Holocaust Memorial Museum Continues to Rake in Americans’ Tax Dollars

Washington Report on Middle East Affairs, November/December 2018, p. 43

Special Report

By Janet McMahon

2018 MARKS THE 25TH ANNIVERSARY of the United States Holocaust Memorial Museum in the nation’s capital—and a successful quarter-century it’s been. So successful, in fact, that the museum met its $540 million anniversary fund-raising campaign—called Never Again: What You Do Matters—a year and a half ahead of schedule. In April—by which time it had raised $715 million from 366,000 donors, according to The Washington Post—the museum announced plans to increase that goal to $1 billion, to be raised by its 30th anniversary in 2023.

Built a few blocks from the National Mall on donated federal land—itself a taxpayer gift of enormous value—the Holocaust Museum has enjoyed American taxpayer funding for the entire quarter-century of its existence (see December 2003 Washington Report, p. 9). In the last decade alone, Congress has allocated more than half a billion dollars to the institution, whose director, Sara J. Bloomfield, received a salary of $520,896 in 2016 (the president of the United States earns $400,000 a year). Museums dedicated to the American, rather than European, history and people—such as the overwhelmingly popular National Museum of African American History and Culture, for which Congress allocated $270 million for construction costs and which celebrated only its second anniversary in September—receive significantly less in federal taxpayer funding.

In fiscal year 2019, for example, the Holocaust Museum will receive $58 million in American tax dollars, compared to less than $7 million for its young counterpart. The latter’s annual budget for 2017 was $41.3 million, versus more than $100 million for the Holocaust Museum. And virtually every year since its inception, the Holocaust Museum has received more taxpayer dollars than the Kennedy Center for the Performing Arts, which in FY2019 will receive slightly more than $40.5 million.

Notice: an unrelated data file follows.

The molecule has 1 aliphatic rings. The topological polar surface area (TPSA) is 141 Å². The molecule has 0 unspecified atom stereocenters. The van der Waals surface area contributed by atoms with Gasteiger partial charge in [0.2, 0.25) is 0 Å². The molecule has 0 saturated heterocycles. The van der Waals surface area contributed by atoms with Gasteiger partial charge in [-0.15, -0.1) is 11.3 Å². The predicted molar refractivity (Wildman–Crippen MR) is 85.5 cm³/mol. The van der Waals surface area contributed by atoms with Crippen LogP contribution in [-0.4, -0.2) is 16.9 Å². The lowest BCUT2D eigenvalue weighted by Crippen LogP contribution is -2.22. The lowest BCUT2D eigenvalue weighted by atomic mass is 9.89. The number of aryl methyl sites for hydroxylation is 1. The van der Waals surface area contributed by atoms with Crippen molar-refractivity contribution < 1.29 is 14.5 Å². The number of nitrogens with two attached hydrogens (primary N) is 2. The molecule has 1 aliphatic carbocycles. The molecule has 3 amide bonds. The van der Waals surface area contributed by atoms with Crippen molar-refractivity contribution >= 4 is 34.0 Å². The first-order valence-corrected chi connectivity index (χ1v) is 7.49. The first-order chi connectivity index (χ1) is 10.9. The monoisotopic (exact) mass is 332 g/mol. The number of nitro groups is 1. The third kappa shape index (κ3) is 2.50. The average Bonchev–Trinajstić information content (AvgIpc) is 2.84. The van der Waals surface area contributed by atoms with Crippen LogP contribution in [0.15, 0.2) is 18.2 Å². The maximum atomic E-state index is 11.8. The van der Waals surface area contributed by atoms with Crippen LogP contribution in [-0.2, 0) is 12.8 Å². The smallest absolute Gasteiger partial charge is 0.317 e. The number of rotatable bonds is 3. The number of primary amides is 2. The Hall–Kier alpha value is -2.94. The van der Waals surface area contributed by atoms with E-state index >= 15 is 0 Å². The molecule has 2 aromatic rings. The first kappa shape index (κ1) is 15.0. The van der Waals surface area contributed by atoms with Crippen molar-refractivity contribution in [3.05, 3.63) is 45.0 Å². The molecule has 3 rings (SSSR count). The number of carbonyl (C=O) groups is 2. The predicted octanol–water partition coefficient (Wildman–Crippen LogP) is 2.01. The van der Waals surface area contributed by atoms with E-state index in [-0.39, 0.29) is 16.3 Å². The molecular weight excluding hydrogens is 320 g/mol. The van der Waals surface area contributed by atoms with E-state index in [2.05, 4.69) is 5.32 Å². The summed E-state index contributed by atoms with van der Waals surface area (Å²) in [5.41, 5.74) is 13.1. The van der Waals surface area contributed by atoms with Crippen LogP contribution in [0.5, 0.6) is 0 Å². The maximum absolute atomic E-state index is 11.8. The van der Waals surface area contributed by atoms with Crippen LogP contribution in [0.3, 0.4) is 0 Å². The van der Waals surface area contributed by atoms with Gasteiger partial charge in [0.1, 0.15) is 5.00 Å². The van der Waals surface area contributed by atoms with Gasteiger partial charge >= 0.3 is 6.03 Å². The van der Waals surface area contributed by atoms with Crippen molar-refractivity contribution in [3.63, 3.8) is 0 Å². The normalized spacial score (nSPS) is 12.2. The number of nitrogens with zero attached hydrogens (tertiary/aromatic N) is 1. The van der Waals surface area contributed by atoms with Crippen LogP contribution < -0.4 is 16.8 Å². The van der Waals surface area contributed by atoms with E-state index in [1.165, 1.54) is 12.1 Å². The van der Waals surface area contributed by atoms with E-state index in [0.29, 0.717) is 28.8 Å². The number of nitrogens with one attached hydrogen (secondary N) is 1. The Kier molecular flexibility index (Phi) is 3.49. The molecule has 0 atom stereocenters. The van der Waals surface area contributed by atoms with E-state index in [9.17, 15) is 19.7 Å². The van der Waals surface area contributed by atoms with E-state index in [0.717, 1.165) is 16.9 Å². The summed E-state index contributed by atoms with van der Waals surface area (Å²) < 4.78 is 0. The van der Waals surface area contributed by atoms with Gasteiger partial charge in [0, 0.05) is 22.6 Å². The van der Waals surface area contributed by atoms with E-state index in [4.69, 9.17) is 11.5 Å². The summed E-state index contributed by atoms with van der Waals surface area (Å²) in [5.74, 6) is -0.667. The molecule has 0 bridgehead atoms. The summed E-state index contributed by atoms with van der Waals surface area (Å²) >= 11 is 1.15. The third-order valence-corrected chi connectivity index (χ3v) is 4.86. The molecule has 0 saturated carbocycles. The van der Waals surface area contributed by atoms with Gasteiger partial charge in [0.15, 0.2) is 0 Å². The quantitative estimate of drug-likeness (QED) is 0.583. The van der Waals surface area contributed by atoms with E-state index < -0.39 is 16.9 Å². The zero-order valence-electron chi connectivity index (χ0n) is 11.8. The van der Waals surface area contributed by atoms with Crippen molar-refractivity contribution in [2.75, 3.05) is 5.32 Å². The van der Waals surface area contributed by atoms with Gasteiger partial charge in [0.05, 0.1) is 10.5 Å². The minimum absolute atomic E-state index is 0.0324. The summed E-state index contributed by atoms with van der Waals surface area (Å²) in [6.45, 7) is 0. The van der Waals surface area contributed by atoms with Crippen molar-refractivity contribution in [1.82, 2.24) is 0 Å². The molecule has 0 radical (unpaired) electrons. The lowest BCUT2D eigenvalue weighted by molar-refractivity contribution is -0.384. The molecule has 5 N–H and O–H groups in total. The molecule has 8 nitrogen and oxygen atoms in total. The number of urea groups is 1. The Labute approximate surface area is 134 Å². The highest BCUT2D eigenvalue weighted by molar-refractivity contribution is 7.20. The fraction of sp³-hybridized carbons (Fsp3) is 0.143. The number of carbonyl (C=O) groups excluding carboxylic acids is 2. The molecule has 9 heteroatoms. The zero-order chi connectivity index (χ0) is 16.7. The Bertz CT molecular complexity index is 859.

Moreover, the Holocaust Museum’s federal contribution apparently is sacrosanct: When President Donald Trump proposed a 5 percent cut of $3 million in his budget proposal for 2018, members of Congress from both sides of the aisle rebelled and rejected the modest cut (see Aug./Sept. 2017 Washington Report, p. 26)—even as they approved a 14 percent cut to the Department of Education, 18 percent cut to the Department of Health and Human Services, and 29 percent cut to the State Department.

As the above chart shows, the Holocaust Museum is hardly about to go under—quite the contrary! In fact, in 2014 and 2015 the museum would have been in the black even without its federal subsidy. It has not suffered a deficit since 2008—something most museums in this country can only dream of.

Despite the museum’s unrelenting efforts, fiscal health and taxpayer largesse, however, there seems to be growing concern that, as the number of Holocaust survivors inexorably diminishes, the message may be being lost as well. This concern takes the form of media stories such as The Washington Post’sAn 89-Year-Old Holocaust Survivor Worries: What Happens When We’re All Gone?” (Jan. 26, 2018)  and “They Survived the Holocaust: Now the World Is Forgetting What They Endured” (April 23, 2018).

According to the latter, “Two-thirds of American millennials polled did not know what Auschwitz is, and 22 percent had not heard of the Holocaust or were not sure if they had, according to a new survey conducted by the Conference on Jewish Material Claims Against Germany.” Perhaps this accounts for the growing emphasis on anti-Semitism rather than Holocaust guilt.

The Holocaust Museum’s mission states: “The United States Holocaust Memorial Museum inspires citizens and leaders worldwide to confront hatred, prevent genocide, and promote human dignity.” Perhaps writer David Rieff put his finger on the problem when, as quoted in the earlier Post article, he stated: “Since 1945, ‘never again’ has meant, essentially, ‘Never again will Germans kill Jews in Europe in the 1940s.’”

Janet McMahon is managing editor of the Washington Report on Middle East Affairs.


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